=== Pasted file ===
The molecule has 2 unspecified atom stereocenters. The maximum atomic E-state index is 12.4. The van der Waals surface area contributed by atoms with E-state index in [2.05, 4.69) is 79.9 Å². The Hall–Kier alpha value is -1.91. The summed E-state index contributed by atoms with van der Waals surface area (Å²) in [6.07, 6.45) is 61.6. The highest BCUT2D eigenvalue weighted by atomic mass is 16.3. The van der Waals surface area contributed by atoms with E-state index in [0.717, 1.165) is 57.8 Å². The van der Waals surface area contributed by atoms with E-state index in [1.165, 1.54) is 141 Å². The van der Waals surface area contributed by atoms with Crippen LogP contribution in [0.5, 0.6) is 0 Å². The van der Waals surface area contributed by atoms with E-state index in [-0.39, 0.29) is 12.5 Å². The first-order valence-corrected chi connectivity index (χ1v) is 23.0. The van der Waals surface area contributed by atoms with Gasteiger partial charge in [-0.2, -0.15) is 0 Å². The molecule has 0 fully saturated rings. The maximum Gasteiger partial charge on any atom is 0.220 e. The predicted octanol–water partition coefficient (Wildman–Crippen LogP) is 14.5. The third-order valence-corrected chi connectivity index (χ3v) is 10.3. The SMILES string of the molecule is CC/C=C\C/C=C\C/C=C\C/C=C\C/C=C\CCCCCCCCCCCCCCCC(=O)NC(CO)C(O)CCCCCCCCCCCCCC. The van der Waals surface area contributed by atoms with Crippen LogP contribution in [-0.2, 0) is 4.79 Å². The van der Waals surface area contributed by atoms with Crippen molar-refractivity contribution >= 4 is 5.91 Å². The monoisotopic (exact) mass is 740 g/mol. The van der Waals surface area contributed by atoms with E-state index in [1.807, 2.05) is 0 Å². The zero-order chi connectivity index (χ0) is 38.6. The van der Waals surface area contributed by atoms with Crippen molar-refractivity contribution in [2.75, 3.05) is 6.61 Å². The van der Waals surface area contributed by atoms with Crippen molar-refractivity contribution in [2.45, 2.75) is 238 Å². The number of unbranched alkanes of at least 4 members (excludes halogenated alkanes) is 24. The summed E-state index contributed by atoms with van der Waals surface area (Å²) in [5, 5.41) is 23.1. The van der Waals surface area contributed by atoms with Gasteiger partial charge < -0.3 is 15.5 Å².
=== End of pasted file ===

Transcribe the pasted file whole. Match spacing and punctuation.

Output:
The molecule has 2 unspecified atom stereocenters. The maximum atomic E-state index is 12.4. The van der Waals surface area contributed by atoms with E-state index in [2.05, 4.69) is 79.9 Å². The Hall–Kier alpha value is -1.91. The summed E-state index contributed by atoms with van der Waals surface area (Å²) in [6.07, 6.45) is 61.6. The highest BCUT2D eigenvalue weighted by atomic mass is 16.3. The van der Waals surface area contributed by atoms with E-state index in [0.717, 1.165) is 57.8 Å². The van der Waals surface area contributed by atoms with E-state index in [1.165, 1.54) is 141 Å². The van der Waals surface area contributed by atoms with Crippen LogP contribution in [0.5, 0.6) is 0 Å². The van der Waals surface area contributed by atoms with E-state index in [-0.39, 0.29) is 12.5 Å². The first-order valence-corrected chi connectivity index (χ1v) is 23.0. The van der Waals surface area contributed by atoms with Gasteiger partial charge in [-0.2, -0.15) is 0 Å². The molecule has 0 fully saturated rings. The maximum Gasteiger partial charge on any atom is 0.220 e. The predicted octanol–water partition coefficient (Wildman–Crippen LogP) is 14.5. The third-order valence-corrected chi connectivity index (χ3v) is 10.3. The SMILES string of the molecule is CC/C=C\C/C=C\C/C=C\C/C=C\C/C=C\CCCCCCCCCCCCCCCC(=O)NC(CO)C(O)CCCCCCCCCCCCCC. The van der Waals surface area contributed by atoms with Crippen LogP contribution in [-0.2, 0) is 4.79 Å². The van der Waals surface area contributed by atoms with Crippen molar-refractivity contribution >= 4 is 5.91 Å². The monoisotopic (exact) mass is 740 g/mol. The van der Waals surface area contributed by atoms with E-state index in [1.807, 2.05) is 0 Å². The zero-order chi connectivity index (χ0) is 38.6. The van der Waals surface area contributed by atoms with Crippen molar-refractivity contribution in [2.75, 3.05) is 6.61 Å². The van der Waals surface area contributed by atoms with Crippen molar-refractivity contribution in [2.45, 2.75) is 238 Å². The number of unbranched alkanes of at least 4 members (excludes halogenated alkanes) is 24. The summed E-state index contributed by atoms with van der Waals surface area (Å²) in [5, 5.41) is 23.1. The van der Waals surface area contributed by atoms with Gasteiger partial charge < -0.3 is 15.5 Å².